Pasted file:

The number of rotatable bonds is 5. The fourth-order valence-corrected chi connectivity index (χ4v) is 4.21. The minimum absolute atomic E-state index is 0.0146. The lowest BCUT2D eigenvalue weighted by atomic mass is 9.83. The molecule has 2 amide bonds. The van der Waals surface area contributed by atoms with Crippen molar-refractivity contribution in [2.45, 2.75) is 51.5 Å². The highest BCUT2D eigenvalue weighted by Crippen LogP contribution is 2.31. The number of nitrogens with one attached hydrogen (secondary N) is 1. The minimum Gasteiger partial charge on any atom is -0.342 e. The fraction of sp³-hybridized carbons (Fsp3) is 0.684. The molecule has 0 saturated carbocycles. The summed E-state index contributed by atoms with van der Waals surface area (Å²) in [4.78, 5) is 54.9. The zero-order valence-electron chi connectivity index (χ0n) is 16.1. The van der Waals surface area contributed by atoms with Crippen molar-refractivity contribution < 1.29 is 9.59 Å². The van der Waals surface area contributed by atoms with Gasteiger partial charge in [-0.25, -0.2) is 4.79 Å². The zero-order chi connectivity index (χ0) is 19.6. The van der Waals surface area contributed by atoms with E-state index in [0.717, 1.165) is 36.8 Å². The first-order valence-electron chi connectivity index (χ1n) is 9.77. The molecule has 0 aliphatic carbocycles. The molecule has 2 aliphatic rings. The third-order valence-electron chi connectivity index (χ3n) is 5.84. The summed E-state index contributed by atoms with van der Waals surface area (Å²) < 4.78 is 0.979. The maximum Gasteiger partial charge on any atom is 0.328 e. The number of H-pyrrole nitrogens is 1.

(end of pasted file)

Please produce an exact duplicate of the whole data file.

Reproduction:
The number of rotatable bonds is 5. The fourth-order valence-corrected chi connectivity index (χ4v) is 4.21. The minimum absolute atomic E-state index is 0.0146. The lowest BCUT2D eigenvalue weighted by atomic mass is 9.83. The molecule has 2 amide bonds. The van der Waals surface area contributed by atoms with Crippen molar-refractivity contribution in [2.45, 2.75) is 51.5 Å². The highest BCUT2D eigenvalue weighted by Crippen LogP contribution is 2.31. The number of nitrogens with one attached hydrogen (secondary N) is 1. The minimum Gasteiger partial charge on any atom is -0.342 e. The fraction of sp³-hybridized carbons (Fsp3) is 0.684. The molecule has 0 saturated carbocycles. The summed E-state index contributed by atoms with van der Waals surface area (Å²) in [4.78, 5) is 54.9. The zero-order valence-electron chi connectivity index (χ0n) is 16.1. The van der Waals surface area contributed by atoms with Crippen molar-refractivity contribution < 1.29 is 9.59 Å². The van der Waals surface area contributed by atoms with Gasteiger partial charge in [-0.25, -0.2) is 4.79 Å². The zero-order chi connectivity index (χ0) is 19.6. The van der Waals surface area contributed by atoms with E-state index in [0.717, 1.165) is 36.8 Å². The first-order valence-electron chi connectivity index (χ1n) is 9.77. The molecule has 0 aliphatic carbocycles. The molecule has 2 aliphatic rings. The third-order valence-electron chi connectivity index (χ3n) is 5.84. The summed E-state index contributed by atoms with van der Waals surface area (Å²) < 4.78 is 0.979. The maximum Gasteiger partial charge on any atom is 0.328 e. The number of H-pyrrole nitrogens is 1.